Deborah Johnson’s The Secret of Magic


The Secret of Magic

The Secret of Magic by Deborah Johnson | Jorie’s Store @ Amazon

 

Title: The Secret of Magic
Author: Deborah Johnson
ISBN: 9780399157721
Length: 416 pages
Publication Date: January 21, 2014
Publisher: Amy Einhorn Books/Putnam
Genre: Historical Fiction
Source: Harris County Public Library

Goodreads

 Reasons for Reading: I either heard about or read something referring to this 2014 release. Given that we were planning a library program about African American History Month, I sought and requested this book via Harris County Public Library (HCPL).

Summary: Decorated African American World War II hero Joe Howard Wilson took the bus home to his native Revere, Mississippi. When expected to give up his seat for German POWs, Joe Howard refused. Later on, Joe Howard’s body is found. Fast forward to the Fall 1946 New York, the reader meets Regina Mary Robichard, a young attorney working for Thurgood Marshall at the NAACP. Regina discovers a letter from writer of the notorious The Secret of Magic, M.P. Calhoun, has called upon the NAACP for help in bringing Joe Howard’s killer to justice. With her childhood copy of The Secret of Magic practically in hand, Regina journeys down to Revere in order to discover what happened to Joe Howard.

One Thing I Learned from this book: Thurgood Marshall’s wife was called “Buster.” To learn more about the late Justice Marshall, click on the following link – Marshall, Thurgood – Facts on File History Database

What I Liked: Regina is an African American woman who was also an attorney. Author Deborah Johnson’s inspiration was Constance Baker Motley. I liked the tidbits about Marshall, too. Johnson’s writing is vivid and rich. Already, I was imagining who should play Regina, M.P. Calhoun, Joe Howard, and Marshall in the movie.

What I Disliked: A few parts dragged for me but this didn’t much eclipse my appreciation of the book.

RR - Yellow  Rainbow Rating: Yellow – Parental Guidance for Kids Under 13

 

Song: Cristine and Kathrine Shipp – Sea Lion Woman

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John Howard Griffin’s Black Like Me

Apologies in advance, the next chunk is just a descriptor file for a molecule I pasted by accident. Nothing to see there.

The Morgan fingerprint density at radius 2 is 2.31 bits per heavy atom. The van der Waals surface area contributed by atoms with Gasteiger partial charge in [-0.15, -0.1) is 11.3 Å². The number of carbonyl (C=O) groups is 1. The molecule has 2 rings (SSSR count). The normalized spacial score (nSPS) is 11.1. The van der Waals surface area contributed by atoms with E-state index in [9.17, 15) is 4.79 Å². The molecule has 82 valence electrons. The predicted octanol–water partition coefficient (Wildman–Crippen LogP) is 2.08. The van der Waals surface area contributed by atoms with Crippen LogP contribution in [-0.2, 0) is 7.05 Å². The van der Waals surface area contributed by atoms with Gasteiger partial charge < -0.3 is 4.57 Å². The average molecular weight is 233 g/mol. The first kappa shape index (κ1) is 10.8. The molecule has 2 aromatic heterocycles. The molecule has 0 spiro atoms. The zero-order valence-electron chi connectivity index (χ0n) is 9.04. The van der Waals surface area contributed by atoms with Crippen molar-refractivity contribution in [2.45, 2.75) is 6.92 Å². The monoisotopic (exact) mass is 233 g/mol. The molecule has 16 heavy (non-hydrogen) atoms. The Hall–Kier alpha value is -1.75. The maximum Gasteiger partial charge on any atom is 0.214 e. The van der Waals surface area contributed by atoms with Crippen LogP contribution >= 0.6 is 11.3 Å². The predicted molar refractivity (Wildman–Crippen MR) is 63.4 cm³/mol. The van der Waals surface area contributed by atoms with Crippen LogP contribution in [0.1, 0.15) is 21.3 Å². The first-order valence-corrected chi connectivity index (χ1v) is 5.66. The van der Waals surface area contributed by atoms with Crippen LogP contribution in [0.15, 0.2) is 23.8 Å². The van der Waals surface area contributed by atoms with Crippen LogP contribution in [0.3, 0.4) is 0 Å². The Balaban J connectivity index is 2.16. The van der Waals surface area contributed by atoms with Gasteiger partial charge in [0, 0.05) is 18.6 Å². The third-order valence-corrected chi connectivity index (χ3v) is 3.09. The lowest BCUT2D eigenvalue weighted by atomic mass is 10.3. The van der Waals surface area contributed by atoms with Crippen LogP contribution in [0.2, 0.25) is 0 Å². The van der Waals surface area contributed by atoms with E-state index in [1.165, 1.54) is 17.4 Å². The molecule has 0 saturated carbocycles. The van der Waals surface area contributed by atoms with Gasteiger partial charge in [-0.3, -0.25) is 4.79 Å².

Black Like Me by John Howard Griffin | LibraryThing

(Last book review of books finished in 2012!)

Griffin, J. H., & Childs, R. (2004). Black like me. Middletown, Me.: Audio Bookshelf, LLC.

Reasons for Reading:Yet again, I sought another nonfiction eAudio work to entertain me during my work commute. I came across Black Like Me, checked it out from the HCPL Digital Media Catalog, and put it on my iPhone.

Summary: Texas Writer John Howard Griffin underwent a bold experiment like no other. He left his home in Mansfield, Texas with the intent to “pass as black.” With the help of a reticent New Orleans dermatologist, Griffin took a course of drugs, endured sunlamp treatments, and applied skin creams in order to understand the “black experience” firsthand. He also shaved his head and, later, his arms.

Then, he traveled through the Deep South as a black man. His social experiment altered the lives of many. Black Like Me is a journal of Griffin’s courageous experiment. The title comes from Langston Hughes’ “Dream Variations”

Rest at pale evening…

A tall slim tree…

Night coming tenderly

Black like me.

What I Liked: I appreciated what Griffin did. Also, I found Griffin to be a gifted writer who wanted to understand and help his fellow citizens. I liked that Griffin didn’t lie, either. He seemed to be an interesting and virtuous man.

What I Disliked:  Many versions of this book exist. I’m grateful I got an edition with an epilogue which Griffin wrote in the 1970s. As hindsight is 20/20, Griffin related the outcome of Black Like Me. It’s my feeling that this should be the version everyone reads.

Four Out of Five Pearls

Setting: Texas, New Orleans, Mississippi, Georgia, South Carolina

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